Weighing in: My Ticketing Predictions for 2016


I’m not sure that anyone could have accurately predicted all the action in ticketing in 2015. Just to jog your memory:

AXS buys Veritix. Shubert buys Choice. Ticketmaster buys FrontGate. Vendini buys CrowdTorch. Pandora buys Ticketfly. Etix founder returns to CEO position and Joe Kustelski is out. Brian Arnone is out at TicketFly and in at ShowClix. Fred Mangione is in at TopTix.

I’m pretty sure I missed some but even so – the theme seems to be shifting sands.

Meanwhile, what did we do as an industry to serve the fans and venues? What new technologies came to the market to really make things better?

Sigh. Nada. Nix. So we go marching on to 2016, where this is what I think will happen – or in some cases, wish.

  1. More consolidation. There will be more companies discovering that it’s just damn hard to deliver good ticketing solutions and do it profitably. So yes. We’ll see a few of the mid-range players get swept up and even more paltry players will call it quits and go away. This is actually good for the market. There are empty promises and poor delivery causing problems for everyone.
  2. Paciolan will start its roll out. I think we’ll see this powerhouse release components of the new stuff, but the road to a new version is never as swift or beautiful as we imagine so I don’t see it completed this year.
  3. Fan Club ticketing will lose its battle with Ticketmaster. While I am all about fans getting tickets at fair prices, ticketing companies invest much in equipment, technology and people to equip a venue to handle big ticket shows. Ticketmaster – nor any of us – should give up more than 10% of the cream of the best shows to a sub-system. Think I’m wrong? Just consider Adele’s Songkick disaster across the ocean.
  4. Brian Arnone will be bored at ShowClix. Okay – this one may just be envy that we didn’t snag him up. But I’ll be watching this time.
  5. Kustelski will stay out of ticketing. I’ve always seen Joe as more of a marketing guy and I think he’ll happily stay out of the cray.
  6. Service will win. Those companies who don’t, won’t or can’t offer equipment, site support and marketing will not increase their market share substantially. There are a lot of good platforms available; many less who can deliver it successfully. Those will be the winners.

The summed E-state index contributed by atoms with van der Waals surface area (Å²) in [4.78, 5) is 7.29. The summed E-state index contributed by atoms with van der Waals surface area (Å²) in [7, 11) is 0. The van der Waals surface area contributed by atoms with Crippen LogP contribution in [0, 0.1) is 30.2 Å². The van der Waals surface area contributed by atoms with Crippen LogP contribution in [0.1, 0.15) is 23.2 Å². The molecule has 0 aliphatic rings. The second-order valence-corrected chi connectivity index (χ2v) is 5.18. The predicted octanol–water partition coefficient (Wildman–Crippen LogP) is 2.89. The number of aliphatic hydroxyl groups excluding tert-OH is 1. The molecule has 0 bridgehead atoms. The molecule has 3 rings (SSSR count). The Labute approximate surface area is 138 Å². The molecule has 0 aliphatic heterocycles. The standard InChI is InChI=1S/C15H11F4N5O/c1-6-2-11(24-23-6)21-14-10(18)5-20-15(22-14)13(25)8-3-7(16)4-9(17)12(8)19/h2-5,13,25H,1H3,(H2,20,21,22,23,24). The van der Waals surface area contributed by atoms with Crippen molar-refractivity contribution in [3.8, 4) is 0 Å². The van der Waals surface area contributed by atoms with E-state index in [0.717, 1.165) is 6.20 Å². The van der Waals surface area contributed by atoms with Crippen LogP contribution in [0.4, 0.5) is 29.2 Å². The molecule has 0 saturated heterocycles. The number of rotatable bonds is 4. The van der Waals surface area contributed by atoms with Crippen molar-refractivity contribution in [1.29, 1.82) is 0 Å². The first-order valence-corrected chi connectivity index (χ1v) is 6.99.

7. RFID wristbands will not break into venue-based ticketing – yet. They will continue to be the standard at large festivals. But outside of that, the cost of implementation and other hassles will keep them out of venues – for now. The success of mobile pay and integration at all points of sale at a venue will continue to be a hot item of talk this year.
  8. But, mobile pay will remain sluggish. Hell, we can’t even get chip readers right in the USA – many are facing backorders on equipment, the cards aren’t all ready yet, and they don’t work half of the time. Mobile pay is ready to go – but won’t be widely adapted this year for the same reasons.
  9. Mobile everything else will continue to grow. Ticket purchases, mobile delivery and apps for interaction will continue to grow and I predict mobile will represent over 50% of all ticket purchases by year’s end.
  10. Email will begin its slow decline. As we learn to harness the other digital methods for selling more tickets, we’ll see a slow decline begin in emails generating ticket sales. Social, digital and mobile push notifications will continue to climb, edging out the method of notice despised by the millennials.

That’s it for ticketing.

But 2016 is a fun year no matter what happens – leap years are always lucky! The Summer Olympics are a fabulous distraction from everything else and this year in Rio!

And my final prediction? We’ll make presidential history for a second time and elect the first woman president of the United States. And that’s the one I’m really sure about.

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